Lancaster, Pennsylvania-based startup Quub plans to send satellites that are shorter than soda bottles into outer space to keep an eye on our planet’s lakes, rivers, and other natural resources. The goal is for the lightweight watchers to also provide weather alerts with data that will be updated every quarter of an hour.
“If a forest fire were to start in, say, the middle of California, we would spot it before anybody else does because the anomaly system would go off,” CEO Joe Latrell told Fast Company.
Latrell said his units are akin to space “LEGOs,” as they can link together, creating clusters. The materials they are made of will burn up when re-entering the atmosphere, so no debris will hit the ground, according to Fast Company.
But Quub is not alone up there in space. Big companies like Starlink, owned by Elon Musk, are also sending up satellites. And Planet Labs, a project led by the University of Michigan, has units that are watching Indian wheat fields to see how fertilizer is working.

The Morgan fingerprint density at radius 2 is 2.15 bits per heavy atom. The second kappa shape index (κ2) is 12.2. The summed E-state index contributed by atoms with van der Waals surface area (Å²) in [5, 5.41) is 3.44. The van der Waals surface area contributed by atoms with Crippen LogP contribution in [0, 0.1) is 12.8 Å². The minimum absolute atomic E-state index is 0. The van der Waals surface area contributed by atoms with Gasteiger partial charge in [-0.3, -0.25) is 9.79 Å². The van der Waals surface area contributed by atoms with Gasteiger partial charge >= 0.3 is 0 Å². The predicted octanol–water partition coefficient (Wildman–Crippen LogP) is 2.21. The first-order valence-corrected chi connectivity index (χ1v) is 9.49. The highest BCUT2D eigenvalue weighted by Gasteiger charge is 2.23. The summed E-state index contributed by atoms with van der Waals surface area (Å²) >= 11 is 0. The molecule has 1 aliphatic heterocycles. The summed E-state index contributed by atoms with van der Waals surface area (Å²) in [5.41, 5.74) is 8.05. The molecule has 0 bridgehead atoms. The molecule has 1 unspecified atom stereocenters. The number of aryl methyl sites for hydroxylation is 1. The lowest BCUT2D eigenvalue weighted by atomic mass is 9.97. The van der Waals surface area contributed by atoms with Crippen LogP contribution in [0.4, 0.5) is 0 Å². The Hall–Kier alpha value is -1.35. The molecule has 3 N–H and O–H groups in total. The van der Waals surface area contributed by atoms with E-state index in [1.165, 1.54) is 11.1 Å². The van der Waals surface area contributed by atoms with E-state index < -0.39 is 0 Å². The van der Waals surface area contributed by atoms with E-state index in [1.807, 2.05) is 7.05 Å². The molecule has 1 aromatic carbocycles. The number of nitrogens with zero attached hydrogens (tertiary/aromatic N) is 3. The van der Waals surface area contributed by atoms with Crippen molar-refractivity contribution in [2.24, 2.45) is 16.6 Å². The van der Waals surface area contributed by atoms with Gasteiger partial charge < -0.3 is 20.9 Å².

“A tool like satellite data that is scalable and low cost … can be applied across regions to map and increase yields of crops at large scale,” Meha Jain, assistant professor at Michigan, said in a statement about the technology.
Thousands of smallsats are in orbit already, many of them part of Starlink’s constellation, which provides internet service to rural areas around the world. The line of satellites can sometimes be spotted in the night sky, depending on your location. Fast Company reports that in the coming years, there could be tens of thousands of them in orbit as more companies launch.
Quub has two projects under contract with the Air Force. Fast Company said that the work order is for “Earth observation” and to explore “optical communications.” The business has grown from one to 20 employees.
Look for the emerging Pennsylvania tech group to be sending more smallsats skyward soon. They could one day provide the early warning — for a forest fire or other weather event — that saves lives.
“We made it our mission to take the planet’s vital signs and put this data in your hands,” the company said in a video on its website.
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